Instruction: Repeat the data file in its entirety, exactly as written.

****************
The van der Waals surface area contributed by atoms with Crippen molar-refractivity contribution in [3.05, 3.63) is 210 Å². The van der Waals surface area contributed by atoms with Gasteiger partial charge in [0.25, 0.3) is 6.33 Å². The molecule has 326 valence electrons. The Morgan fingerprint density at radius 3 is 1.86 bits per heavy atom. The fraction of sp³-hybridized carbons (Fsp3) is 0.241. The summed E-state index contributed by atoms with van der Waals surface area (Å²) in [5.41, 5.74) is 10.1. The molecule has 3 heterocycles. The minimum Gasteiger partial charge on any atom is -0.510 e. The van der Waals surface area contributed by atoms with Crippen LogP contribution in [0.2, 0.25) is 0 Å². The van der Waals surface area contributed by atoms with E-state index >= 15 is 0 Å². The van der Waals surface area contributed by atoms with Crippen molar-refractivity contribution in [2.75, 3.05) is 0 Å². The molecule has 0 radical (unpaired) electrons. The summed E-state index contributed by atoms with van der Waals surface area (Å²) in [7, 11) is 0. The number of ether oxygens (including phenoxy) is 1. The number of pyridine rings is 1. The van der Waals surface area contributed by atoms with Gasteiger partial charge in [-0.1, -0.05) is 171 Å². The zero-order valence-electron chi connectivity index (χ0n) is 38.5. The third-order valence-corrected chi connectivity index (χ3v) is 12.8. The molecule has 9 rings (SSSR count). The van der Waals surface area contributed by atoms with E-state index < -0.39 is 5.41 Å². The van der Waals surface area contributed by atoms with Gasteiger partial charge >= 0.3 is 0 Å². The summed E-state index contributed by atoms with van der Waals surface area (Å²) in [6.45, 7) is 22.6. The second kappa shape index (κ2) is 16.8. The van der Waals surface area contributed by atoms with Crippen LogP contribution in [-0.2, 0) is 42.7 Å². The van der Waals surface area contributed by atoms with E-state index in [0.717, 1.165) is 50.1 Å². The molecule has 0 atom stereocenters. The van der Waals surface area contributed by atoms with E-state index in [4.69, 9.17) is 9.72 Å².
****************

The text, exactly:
The van der Waals surface area contributed by atoms with Crippen molar-refractivity contribution in [3.05, 3.63) is 210 Å². The van der Waals surface area contributed by atoms with Gasteiger partial charge in [0.25, 0.3) is 6.33 Å². The molecule has 326 valence electrons. The Morgan fingerprint density at radius 3 is 1.86 bits per heavy atom. The fraction of sp³-hybridized carbons (Fsp3) is 0.241. The summed E-state index contributed by atoms with van der Waals surface area (Å²) in [5.41, 5.74) is 10.1. The molecule has 3 heterocycles. The minimum Gasteiger partial charge on any atom is -0.510 e. The van der Waals surface area contributed by atoms with Crippen LogP contribution in [0.2, 0.25) is 0 Å². The van der Waals surface area contributed by atoms with E-state index >= 15 is 0 Å². The van der Waals surface area contributed by atoms with Crippen molar-refractivity contribution in [2.75, 3.05) is 0 Å². The molecule has 0 radical (unpaired) electrons. The summed E-state index contributed by atoms with van der Waals surface area (Å²) in [7, 11) is 0. The number of ether oxygens (including phenoxy) is 1. The number of pyridine rings is 1. The van der Waals surface area contributed by atoms with Gasteiger partial charge in [-0.1, -0.05) is 171 Å². The zero-order valence-electron chi connectivity index (χ0n) is 38.5. The third-order valence-corrected chi connectivity index (χ3v) is 12.8. The molecule has 9 rings (SSSR count). The van der Waals surface area contributed by atoms with E-state index < -0.39 is 5.41 Å². The van der Waals surface area contributed by atoms with Gasteiger partial charge >= 0.3 is 0 Å². The summed E-state index contributed by atoms with van der Waals surface area (Å²) in [6.45, 7) is 22.6. The second kappa shape index (κ2) is 16.8. The van der Waals surface area contributed by atoms with Crippen LogP contribution in [-0.2, 0) is 42.7 Å². The van der Waals surface area contributed by atoms with E-state index in [0.717, 1.165) is 50.1 Å². The molecule has 0 atom stereocenters. The van der Waals surface area contributed by atoms with E-state index in [4.69, 9.17) is 9.72 Å².